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So You Want a Sign

Thursday, October 29, 2015 @ 11:25 AM
So You Want a Sign When skeptics demanded proof of His divinity, Jesus pointed them to Jonah. Why?
If God could use an old bigot to save a city, what might He be able to do with a loving, obedient, and willing Son? - Ray Rooney, Jr.

The more spiritual, theological, and practical sense Jesus made when speaking, the more His detractors demanded physical manifestations (miracles) of His power and authority.  They were in effect sticking their fingers in their ears while shouting “la, la, la, la, la” as He spoke.  It’s almost funny.  The more He unveiled the Divine Mind the more they demanded physical proof about Him; not what He was saying.

During one of those encounters (Matthew 12:33-42) Jesus responded to their desire to see Him perform a miracle by aligning Himself with the prophet Jonah.

An evil and adulterous generation seeks for a sign, but no sign will be given to it except the sign of the prophet Jonah. For just as Jonah was three days and three nights in the belly of the great fish, so will the Son of Man be three days and three nights in the heart of the earth.

Now if you know anything about Jonah you have to scratch your head wondering why on earth Jesus aligned Himself with that crazy old prophet.  Jonah freely admitted to being a bigot.  He had nothing but disdain and contempt for the citizens of Nineveh.  The Ninevites weren’t Jews.  Why on earth did God ask a Hebrew prophet to go preach a message of repentance to a bunch of idol worshiping Gentiles who weren’t doing anything but exporting idolatry and proudly satiating their fleshly lusts?

I don’t know, maybe “God is love” is more than just some pious sounding platitude?

Not Jonah.  Not only did he refuse to go on the 500 or so mile trip to the city, choosing rather to embark on a ship heading 2,500 miles in the opposite direction but he clearly said that the intent was to get “away from the presence of the Lord” (Jonah 1:3).  Wait a minute.  We have a prophet in the Bible who not only willfully disobeys his God but makes sure everyone knows the act of disobedience flowed from his desire to get away from His presence?

Do you see where this is going?  God says, “I want you to go tell those people over there that I don’t appreciate their sinning” and Jonah not only says “No!” but “Hell no!” (don’t be offended…remember what Jesus said about the story?).  And it gets even worse.  Ultimately, Jonah does go and preach a rather snarky message to the Ninevites (Jonah 3:4) fully expecting them to reject it.  Surprise.  They don’t. And what is the response from that old mean hateful genocidal God of the Old Testament?  “When God saw what they did, how they turned from their evil way, God relented of the disaster that he had said he would do to them, and he did not do it” (3:10).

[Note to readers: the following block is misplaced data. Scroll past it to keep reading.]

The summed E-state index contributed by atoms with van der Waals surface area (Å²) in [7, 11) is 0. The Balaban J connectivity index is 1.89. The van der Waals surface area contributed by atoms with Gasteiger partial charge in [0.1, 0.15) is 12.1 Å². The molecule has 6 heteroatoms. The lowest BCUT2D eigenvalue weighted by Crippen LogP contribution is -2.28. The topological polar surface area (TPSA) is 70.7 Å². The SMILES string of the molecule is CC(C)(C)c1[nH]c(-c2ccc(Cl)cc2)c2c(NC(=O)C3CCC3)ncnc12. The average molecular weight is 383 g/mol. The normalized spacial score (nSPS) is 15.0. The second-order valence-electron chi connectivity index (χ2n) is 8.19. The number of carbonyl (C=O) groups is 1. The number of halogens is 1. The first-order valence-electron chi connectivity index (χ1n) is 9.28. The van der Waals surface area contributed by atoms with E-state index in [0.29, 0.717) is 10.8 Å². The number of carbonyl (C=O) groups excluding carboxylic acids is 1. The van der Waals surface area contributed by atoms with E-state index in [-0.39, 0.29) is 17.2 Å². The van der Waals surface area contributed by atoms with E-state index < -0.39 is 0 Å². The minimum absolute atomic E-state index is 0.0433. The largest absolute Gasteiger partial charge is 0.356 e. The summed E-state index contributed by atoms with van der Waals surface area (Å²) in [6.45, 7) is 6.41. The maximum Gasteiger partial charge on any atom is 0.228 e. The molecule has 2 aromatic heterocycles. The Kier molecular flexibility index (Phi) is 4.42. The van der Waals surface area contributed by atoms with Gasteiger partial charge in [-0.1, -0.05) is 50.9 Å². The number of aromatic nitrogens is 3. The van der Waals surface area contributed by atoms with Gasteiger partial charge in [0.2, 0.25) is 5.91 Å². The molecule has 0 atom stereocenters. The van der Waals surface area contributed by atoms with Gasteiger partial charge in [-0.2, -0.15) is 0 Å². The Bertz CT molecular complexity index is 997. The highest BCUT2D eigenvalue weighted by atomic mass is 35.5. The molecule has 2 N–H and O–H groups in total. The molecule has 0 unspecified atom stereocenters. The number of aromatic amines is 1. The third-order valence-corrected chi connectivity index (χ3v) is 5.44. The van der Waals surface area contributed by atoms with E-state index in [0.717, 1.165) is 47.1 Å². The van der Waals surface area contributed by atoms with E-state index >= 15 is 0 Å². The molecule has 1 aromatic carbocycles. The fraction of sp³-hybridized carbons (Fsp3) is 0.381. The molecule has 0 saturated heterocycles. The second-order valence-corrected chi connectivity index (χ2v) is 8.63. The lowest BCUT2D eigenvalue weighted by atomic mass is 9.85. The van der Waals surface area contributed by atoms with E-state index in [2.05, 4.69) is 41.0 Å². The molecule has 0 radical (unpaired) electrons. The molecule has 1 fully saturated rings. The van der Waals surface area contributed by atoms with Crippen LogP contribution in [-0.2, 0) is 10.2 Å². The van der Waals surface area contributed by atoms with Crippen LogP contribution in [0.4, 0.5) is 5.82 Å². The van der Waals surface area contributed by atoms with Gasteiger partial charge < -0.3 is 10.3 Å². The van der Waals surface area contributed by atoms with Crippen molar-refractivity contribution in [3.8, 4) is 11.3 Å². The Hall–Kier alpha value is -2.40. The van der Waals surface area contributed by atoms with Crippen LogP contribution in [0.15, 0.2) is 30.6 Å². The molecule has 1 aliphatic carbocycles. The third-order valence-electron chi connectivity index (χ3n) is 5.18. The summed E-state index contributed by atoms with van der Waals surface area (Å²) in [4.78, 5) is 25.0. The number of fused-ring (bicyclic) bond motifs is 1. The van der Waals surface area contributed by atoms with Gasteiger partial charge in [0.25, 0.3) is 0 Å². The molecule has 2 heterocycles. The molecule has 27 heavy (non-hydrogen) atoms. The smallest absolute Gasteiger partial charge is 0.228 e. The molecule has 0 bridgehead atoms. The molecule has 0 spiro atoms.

Now what prophet or preacher doesn’t do a jig when sinners actually heed the message of repentance and receive forgiveness from God?  Jonah, that’s who!

But it displeased Jonah exceedingly, and he was angry. And he prayed to the Lord and said, “O Lord, is not this what I said when I was yet in my country? That is why I made haste to flee to Tarshish; for I knew that you are a gracious God and merciful, slow to anger and abounding in steadfast love, and relenting from disaster (4:1-2).

God’s mercy ticked the old prophet off “exceedingly.”  Then he just came out and said what many today who feel the same way don’t have the intestinal fortitude to actually say.  “I knew you’d do it.  This is why I did everything I could to get away from You.  I just knew you would up and forgive them!” 

Let that sink in.  Prophet.  Bible. Bigot.  He hated the Ninevites so much he tried everything he could to prevent their salvation.  And when he failed he actually called on God to murder him (“O Lord, please take my life from me” 4:3). 

All those VBS and Sunday School lessons about the smiling guy in the whale’s belly are nothing but tripe.  Jonah was a mean old bigot who literally would rather die than see the people he hated get a reprieve from a merciful God.  The book is only four chapters long.  Read it for yourself.

That brings us back to the question…why did Jesus even mention Jonah when pressed to prove His value by performing a miracle?  One of the worst case studies in the Bible where it concerns faithfulness, yieldedness, and obedience. 

To say, “Just as Jonah…so will the Son of Man be…” is to align Himself with the old bigot.  What gives? 

“We wish to see a sign.”  “No sign will be given…except the sign of the prophet Jonah.”  Jonah was an old bigot who hated people.  Nevertheless, God used him anyway to save an entire city from destruction.  It took putting the old man in a fish’s belly to get him to Ninevah but the result was 120,000 people averted physical and spiritual disaster.  “You want a sign?” says Jesus.  Jonah was responsible for one city averting disaster.  Jesus was saying, “I will go willingly into the belly of the beast so that an entire world may avert disaster!” 

If God could use an old bigot to save a city, what might He be able to do with a loving, obedient, and willing Son?  Answer? 

For God so loved the world, that he gave his only Son, that whoever believes in him should not perish but have eternal life.

You want a sign? 

Dr. Ray Rooney, Jr. Digital Media Editor More Articles SHOW COMMENTS
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